[ALISON]: Right. And that’s what we recommend in the mastermind group to use the resources you already have and maximize them and don’t run out and rent a six-office suite right away. Like, just use the office you already have, have somebody work there when you’re not there and try it out and see how it goes.
[JOE]: Yes. And I think that when people think about fixed costs, like, you know, there’s the fixed costs of your rent is the same amount every month, hopefully. and then there’s variable costs such as every person that you add that’s going to be extra Therapy Notes or extra thing, you know, a G suite. Those are the variable costs. There aren’t really that many variable costs until you start to upgrade your office.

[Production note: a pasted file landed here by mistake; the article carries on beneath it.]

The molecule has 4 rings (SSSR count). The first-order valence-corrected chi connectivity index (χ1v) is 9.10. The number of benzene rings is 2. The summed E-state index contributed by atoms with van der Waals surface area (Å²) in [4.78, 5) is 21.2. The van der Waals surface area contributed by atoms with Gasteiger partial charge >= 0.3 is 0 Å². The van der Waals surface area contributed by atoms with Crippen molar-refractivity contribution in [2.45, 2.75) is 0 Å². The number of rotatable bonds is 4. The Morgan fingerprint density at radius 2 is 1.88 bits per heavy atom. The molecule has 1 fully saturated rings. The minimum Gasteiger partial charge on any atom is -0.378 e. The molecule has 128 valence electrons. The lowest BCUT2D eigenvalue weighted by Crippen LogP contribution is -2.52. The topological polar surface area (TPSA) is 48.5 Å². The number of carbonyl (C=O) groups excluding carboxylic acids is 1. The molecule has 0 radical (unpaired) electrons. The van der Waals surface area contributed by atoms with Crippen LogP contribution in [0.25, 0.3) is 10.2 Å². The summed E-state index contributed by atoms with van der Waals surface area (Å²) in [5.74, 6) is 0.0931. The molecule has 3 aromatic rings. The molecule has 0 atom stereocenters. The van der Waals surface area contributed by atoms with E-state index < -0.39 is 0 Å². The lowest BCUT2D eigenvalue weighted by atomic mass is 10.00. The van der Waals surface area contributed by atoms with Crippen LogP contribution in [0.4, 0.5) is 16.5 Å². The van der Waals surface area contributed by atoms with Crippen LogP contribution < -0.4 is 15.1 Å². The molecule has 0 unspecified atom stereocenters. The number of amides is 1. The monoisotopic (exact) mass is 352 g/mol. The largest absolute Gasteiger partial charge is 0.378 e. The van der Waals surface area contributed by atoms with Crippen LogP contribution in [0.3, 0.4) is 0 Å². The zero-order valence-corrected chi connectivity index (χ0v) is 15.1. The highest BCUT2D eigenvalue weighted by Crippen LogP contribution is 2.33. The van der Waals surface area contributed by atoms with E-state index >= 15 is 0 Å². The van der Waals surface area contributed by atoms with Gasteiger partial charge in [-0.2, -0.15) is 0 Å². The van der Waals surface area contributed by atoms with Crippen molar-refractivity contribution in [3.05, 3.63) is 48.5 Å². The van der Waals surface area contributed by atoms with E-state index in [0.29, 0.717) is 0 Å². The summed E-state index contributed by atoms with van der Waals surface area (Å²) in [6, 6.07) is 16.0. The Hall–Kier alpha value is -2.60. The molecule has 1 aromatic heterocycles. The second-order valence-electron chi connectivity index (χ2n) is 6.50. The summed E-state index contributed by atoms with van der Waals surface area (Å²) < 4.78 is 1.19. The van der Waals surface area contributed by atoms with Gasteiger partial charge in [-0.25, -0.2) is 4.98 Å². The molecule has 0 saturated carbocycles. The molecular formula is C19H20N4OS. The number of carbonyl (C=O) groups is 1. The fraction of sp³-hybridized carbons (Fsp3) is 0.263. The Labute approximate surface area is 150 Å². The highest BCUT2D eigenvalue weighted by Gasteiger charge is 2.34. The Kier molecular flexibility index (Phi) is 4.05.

[ALISON]: Right? Yes, because typically, yes, rent is one of your biggest expenses.
[JOE]: Yes. So, when people are considering whether or not to start a group, maybe take us through a few of the questions you would have them think through before they even say, “Yes, let’s do it.” Because in the next one we’re going to talk about the actual logistics. But for people that are like, “You know what, I’m a solo-preneur. I feel like I’m pretty good and life is good. Do I really need a group practice?” What should they think through as they kind of consider starting a group practice?